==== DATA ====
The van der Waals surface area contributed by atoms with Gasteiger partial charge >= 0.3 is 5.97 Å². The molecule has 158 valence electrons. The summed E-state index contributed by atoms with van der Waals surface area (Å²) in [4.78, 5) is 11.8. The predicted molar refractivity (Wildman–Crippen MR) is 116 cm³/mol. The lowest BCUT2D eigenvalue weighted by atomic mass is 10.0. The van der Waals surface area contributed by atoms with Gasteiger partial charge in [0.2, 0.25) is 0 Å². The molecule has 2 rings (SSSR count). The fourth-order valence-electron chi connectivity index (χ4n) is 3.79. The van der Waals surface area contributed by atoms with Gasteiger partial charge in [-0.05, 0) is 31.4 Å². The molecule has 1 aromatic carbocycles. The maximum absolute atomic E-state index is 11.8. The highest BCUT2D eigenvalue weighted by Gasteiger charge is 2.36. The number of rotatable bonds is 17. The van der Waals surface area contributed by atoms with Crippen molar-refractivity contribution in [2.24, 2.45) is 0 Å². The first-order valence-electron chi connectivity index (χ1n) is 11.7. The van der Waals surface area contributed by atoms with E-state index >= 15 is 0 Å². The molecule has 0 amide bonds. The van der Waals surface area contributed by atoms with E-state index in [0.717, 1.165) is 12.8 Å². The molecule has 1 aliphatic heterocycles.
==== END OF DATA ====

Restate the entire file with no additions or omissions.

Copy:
The van der Waals surface area contributed by atoms with Gasteiger partial charge >= 0.3 is 5.97 Å². The molecule has 158 valence electrons. The summed E-state index contributed by atoms with van der Waals surface area (Å²) in [4.78, 5) is 11.8. The predicted molar refractivity (Wildman–Crippen MR) is 116 cm³/mol. The lowest BCUT2D eigenvalue weighted by atomic mass is 10.0. The van der Waals surface area contributed by atoms with Gasteiger partial charge in [0.2, 0.25) is 0 Å². The molecule has 2 rings (SSSR count). The fourth-order valence-electron chi connectivity index (χ4n) is 3.79. The van der Waals surface area contributed by atoms with Gasteiger partial charge in [-0.05, 0) is 31.4 Å². The molecule has 1 aromatic carbocycles. The maximum absolute atomic E-state index is 11.8. The highest BCUT2D eigenvalue weighted by Gasteiger charge is 2.36. The number of rotatable bonds is 17. The van der Waals surface area contributed by atoms with Crippen molar-refractivity contribution in [2.24, 2.45) is 0 Å². The first-order valence-electron chi connectivity index (χ1n) is 11.7. The van der Waals surface area contributed by atoms with E-state index >= 15 is 0 Å². The molecule has 0 amide bonds. The van der Waals surface area contributed by atoms with E-state index in [0.717, 1.165) is 12.8 Å². The molecule has 1 aliphatic heterocycles.